Child practitioners know how to interact with young children, they ask them direct questions and wait for a response. It's very easy for parents, standing with their child, to hear a question, whether it be asked by a childminder or teacher, or a friend or relative, and to answer the question on behalf of the child. It's so easy to do this that it can be pretty difficult not to. Try to avoid doing this though, it really is important that children learn to engage in conversation and that they learn to listen, interpret and respond to questions in their own right.
As a parent, you don't want to show up your child, or have them stuck in an awkward situation where they don't understand a question. This is such an important part of language development though that you really aren't doing them any favours when you respond on their behalf.
When granny asks 'What have you been doing today?', or the childminder asks 'Is it sunny outside?', there's a really high probability that they already know the answer. Adults are sympathetic to the knowledge of young children and don't ask searching questions requiring a comprehensive, in-depth, analytical response. They are asking in order to engage with the child, to help build a bond and in order to allow the child to practice language. The enquirer isn't usually looking for a definitive answer, they probably aren't even interested in the correct answer; instead they simply want to hear the answer in the child's own words. If parents wade in with the answer then they are denying the child the opportunity to speak for themselves.
If you recognise this behaviour in yourself then try to spot it in your interactions with those around your children. If you are aware that you are doing it, then you will be able to pause, think about it, and then stop before giving an answer. If it's a deep rooted habit that you have developed then it may take a little time to coax yourself away from it, but you will get there eventually.
Research has found that the majority of parents read bedtime stories to children under the age of 5; bedtime reading is an important activity offering a number of benefits. We've talked about the importance of establishing a routine before, and stories just before bedtime signal that it's soon time to go to sleep. Stories also offer the oppportunity to wind down and relax, if the children have been jumping around whilst getting ready for bed, they can now calm down again as you sit in a cuddle and they listen to stories.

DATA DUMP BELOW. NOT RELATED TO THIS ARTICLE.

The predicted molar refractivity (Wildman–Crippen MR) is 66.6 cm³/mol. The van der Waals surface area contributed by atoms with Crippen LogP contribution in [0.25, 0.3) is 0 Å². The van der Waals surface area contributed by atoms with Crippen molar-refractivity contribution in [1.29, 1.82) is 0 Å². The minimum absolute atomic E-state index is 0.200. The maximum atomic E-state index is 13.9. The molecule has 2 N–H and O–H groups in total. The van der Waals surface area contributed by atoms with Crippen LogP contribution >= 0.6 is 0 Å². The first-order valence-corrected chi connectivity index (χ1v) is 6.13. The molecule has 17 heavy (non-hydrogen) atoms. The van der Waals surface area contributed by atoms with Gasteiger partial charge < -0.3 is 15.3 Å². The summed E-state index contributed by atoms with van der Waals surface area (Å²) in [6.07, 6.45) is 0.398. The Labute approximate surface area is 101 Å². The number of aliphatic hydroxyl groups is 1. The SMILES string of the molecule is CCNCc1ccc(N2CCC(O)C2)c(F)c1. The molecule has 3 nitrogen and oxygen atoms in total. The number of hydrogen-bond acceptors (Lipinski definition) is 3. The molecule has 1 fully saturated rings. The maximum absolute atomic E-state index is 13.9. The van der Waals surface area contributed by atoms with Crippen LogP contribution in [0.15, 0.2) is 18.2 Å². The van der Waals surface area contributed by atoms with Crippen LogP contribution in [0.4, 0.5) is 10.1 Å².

Stories offer the opportunity for youngsters to hear language and to begin to understand writing and reading. They are exposed to words and this forms an early foundation in the learning of language. Very recent research, however, found that for older children who can speak, conversing with them instead of just reading to them is six times more beneficial for them to learn language. As your children grow older, make sure you talk with them as well as to them, at the end of the day. Recap what you have done during the day, and if they are at nursery or spending other time away from you, ask them about what they did in that time.
Story time also gives you the opportunity to spend dedicated time with your babies. You probably spend most of your time with your children, but how much of it do you spend interacting with them directly rather than just pushing them in a buggy or being with them? The end of the day provides an opportunity to dedicate one on one time with each of your children as they snuggle down, hopefully for a good night's sleep!
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